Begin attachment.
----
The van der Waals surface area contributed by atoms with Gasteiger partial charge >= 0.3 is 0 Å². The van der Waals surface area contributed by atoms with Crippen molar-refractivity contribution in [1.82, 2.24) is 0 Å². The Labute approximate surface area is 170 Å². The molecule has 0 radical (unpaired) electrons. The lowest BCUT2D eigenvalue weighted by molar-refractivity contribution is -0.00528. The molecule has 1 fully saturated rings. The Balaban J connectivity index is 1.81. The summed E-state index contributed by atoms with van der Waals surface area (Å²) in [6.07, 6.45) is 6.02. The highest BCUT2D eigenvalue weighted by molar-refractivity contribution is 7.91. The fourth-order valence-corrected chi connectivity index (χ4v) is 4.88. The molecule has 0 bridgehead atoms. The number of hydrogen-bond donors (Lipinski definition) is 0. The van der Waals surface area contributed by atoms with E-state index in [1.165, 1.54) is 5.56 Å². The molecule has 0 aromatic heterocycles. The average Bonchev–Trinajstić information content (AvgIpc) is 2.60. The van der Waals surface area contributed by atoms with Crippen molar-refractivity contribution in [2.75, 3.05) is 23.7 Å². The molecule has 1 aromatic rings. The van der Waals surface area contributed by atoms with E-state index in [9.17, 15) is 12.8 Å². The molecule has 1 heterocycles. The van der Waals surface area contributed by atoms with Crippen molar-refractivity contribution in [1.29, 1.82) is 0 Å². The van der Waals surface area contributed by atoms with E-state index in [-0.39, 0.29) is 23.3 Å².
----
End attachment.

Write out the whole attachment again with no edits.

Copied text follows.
The van der Waals surface area contributed by atoms with Gasteiger partial charge >= 0.3 is 0 Å². The van der Waals surface area contributed by atoms with Crippen molar-refractivity contribution in [1.82, 2.24) is 0 Å². The Labute approximate surface area is 170 Å². The molecule has 0 radical (unpaired) electrons. The lowest BCUT2D eigenvalue weighted by molar-refractivity contribution is -0.00528. The molecule has 1 fully saturated rings. The Balaban J connectivity index is 1.81. The summed E-state index contributed by atoms with van der Waals surface area (Å²) in [6.07, 6.45) is 6.02. The highest BCUT2D eigenvalue weighted by molar-refractivity contribution is 7.91. The fourth-order valence-corrected chi connectivity index (χ4v) is 4.88. The molecule has 0 bridgehead atoms. The number of hydrogen-bond donors (Lipinski definition) is 0. The van der Waals surface area contributed by atoms with E-state index in [1.165, 1.54) is 5.56 Å². The molecule has 0 aromatic heterocycles. The average Bonchev–Trinajstić information content (AvgIpc) is 2.60. The van der Waals surface area contributed by atoms with Crippen molar-refractivity contribution in [2.75, 3.05) is 23.7 Å². The molecule has 1 aromatic rings. The van der Waals surface area contributed by atoms with E-state index in [9.17, 15) is 12.8 Å². The molecule has 1 heterocycles. The van der Waals surface area contributed by atoms with Crippen molar-refractivity contribution in [1.29, 1.82) is 0 Å². The van der Waals surface area contributed by atoms with E-state index in [-0.39, 0.29) is 23.3 Å².